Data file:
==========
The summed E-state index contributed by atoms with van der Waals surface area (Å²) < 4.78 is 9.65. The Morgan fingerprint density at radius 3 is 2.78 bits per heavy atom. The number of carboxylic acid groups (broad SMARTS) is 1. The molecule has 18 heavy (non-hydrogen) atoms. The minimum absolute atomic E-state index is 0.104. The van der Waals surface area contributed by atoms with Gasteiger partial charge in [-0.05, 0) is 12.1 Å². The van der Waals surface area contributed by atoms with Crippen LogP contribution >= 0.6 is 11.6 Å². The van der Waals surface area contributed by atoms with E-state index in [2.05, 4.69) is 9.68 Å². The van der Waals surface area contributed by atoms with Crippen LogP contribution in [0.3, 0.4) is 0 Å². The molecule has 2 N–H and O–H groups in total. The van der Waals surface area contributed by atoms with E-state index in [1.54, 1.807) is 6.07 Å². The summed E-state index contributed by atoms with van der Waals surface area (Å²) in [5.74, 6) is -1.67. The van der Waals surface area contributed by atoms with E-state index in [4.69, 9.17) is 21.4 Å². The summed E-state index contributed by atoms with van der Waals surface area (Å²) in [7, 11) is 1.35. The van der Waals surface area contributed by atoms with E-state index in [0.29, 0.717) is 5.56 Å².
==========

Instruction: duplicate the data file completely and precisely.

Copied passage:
The summed E-state index contributed by atoms with van der Waals surface area (Å²) < 4.78 is 9.65. The Morgan fingerprint density at radius 3 is 2.78 bits per heavy atom. The number of carboxylic acid groups (broad SMARTS) is 1. The molecule has 18 heavy (non-hydrogen) atoms. The minimum absolute atomic E-state index is 0.104. The van der Waals surface area contributed by atoms with Gasteiger partial charge in [-0.05, 0) is 12.1 Å². The van der Waals surface area contributed by atoms with Crippen LogP contribution >= 0.6 is 11.6 Å². The van der Waals surface area contributed by atoms with E-state index in [2.05, 4.69) is 9.68 Å². The van der Waals surface area contributed by atoms with Crippen LogP contribution in [0.3, 0.4) is 0 Å². The molecule has 2 N–H and O–H groups in total. The van der Waals surface area contributed by atoms with E-state index in [1.54, 1.807) is 6.07 Å². The summed E-state index contributed by atoms with van der Waals surface area (Å²) in [5.74, 6) is -1.67. The van der Waals surface area contributed by atoms with E-state index in [4.69, 9.17) is 21.4 Å². The summed E-state index contributed by atoms with van der Waals surface area (Å²) in [7, 11) is 1.35. The van der Waals surface area contributed by atoms with E-state index in [0.29, 0.717) is 5.56 Å².